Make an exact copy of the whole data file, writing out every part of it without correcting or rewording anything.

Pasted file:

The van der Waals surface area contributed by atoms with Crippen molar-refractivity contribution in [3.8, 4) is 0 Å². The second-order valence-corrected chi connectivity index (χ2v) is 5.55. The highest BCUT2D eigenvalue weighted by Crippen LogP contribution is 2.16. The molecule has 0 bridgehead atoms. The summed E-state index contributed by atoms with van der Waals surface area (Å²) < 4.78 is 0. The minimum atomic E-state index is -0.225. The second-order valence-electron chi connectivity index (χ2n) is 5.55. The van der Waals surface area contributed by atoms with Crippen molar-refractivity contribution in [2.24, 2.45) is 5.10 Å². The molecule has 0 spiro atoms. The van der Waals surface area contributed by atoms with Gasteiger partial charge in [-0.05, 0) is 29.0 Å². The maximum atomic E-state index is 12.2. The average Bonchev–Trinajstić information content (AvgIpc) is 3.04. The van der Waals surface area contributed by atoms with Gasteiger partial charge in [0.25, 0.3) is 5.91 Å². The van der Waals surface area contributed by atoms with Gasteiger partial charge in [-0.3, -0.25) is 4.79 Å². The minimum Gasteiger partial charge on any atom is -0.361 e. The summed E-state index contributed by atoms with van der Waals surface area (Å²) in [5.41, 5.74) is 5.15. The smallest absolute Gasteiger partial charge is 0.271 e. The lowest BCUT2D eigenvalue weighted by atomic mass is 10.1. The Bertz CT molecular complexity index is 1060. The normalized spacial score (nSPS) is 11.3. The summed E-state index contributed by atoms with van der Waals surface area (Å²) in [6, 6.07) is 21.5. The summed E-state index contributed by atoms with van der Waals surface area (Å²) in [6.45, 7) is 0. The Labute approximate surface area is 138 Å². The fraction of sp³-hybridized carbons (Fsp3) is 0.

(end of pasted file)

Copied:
The van der Waals surface area contributed by atoms with Crippen molar-refractivity contribution in [3.8, 4) is 0 Å². The second-order valence-corrected chi connectivity index (χ2v) is 5.55. The highest BCUT2D eigenvalue weighted by Crippen LogP contribution is 2.16. The molecule has 0 bridgehead atoms. The summed E-state index contributed by atoms with van der Waals surface area (Å²) < 4.78 is 0. The minimum atomic E-state index is -0.225. The second-order valence-electron chi connectivity index (χ2n) is 5.55. The van der Waals surface area contributed by atoms with Crippen molar-refractivity contribution in [2.24, 2.45) is 5.10 Å². The molecule has 0 spiro atoms. The van der Waals surface area contributed by atoms with Gasteiger partial charge in [-0.05, 0) is 29.0 Å². The maximum atomic E-state index is 12.2. The average Bonchev–Trinajstić information content (AvgIpc) is 3.04. The van der Waals surface area contributed by atoms with Gasteiger partial charge in [0.25, 0.3) is 5.91 Å². The van der Waals surface area contributed by atoms with Gasteiger partial charge in [-0.3, -0.25) is 4.79 Å². The minimum Gasteiger partial charge on any atom is -0.361 e. The summed E-state index contributed by atoms with van der Waals surface area (Å²) in [5.41, 5.74) is 5.15. The smallest absolute Gasteiger partial charge is 0.271 e. The lowest BCUT2D eigenvalue weighted by atomic mass is 10.1. The Bertz CT molecular complexity index is 1060. The normalized spacial score (nSPS) is 11.3. The summed E-state index contributed by atoms with van der Waals surface area (Å²) in [6, 6.07) is 21.5. The summed E-state index contributed by atoms with van der Waals surface area (Å²) in [6.45, 7) is 0. The Labute approximate surface area is 138 Å². The fraction of sp³-hybridized carbons (Fsp3) is 0.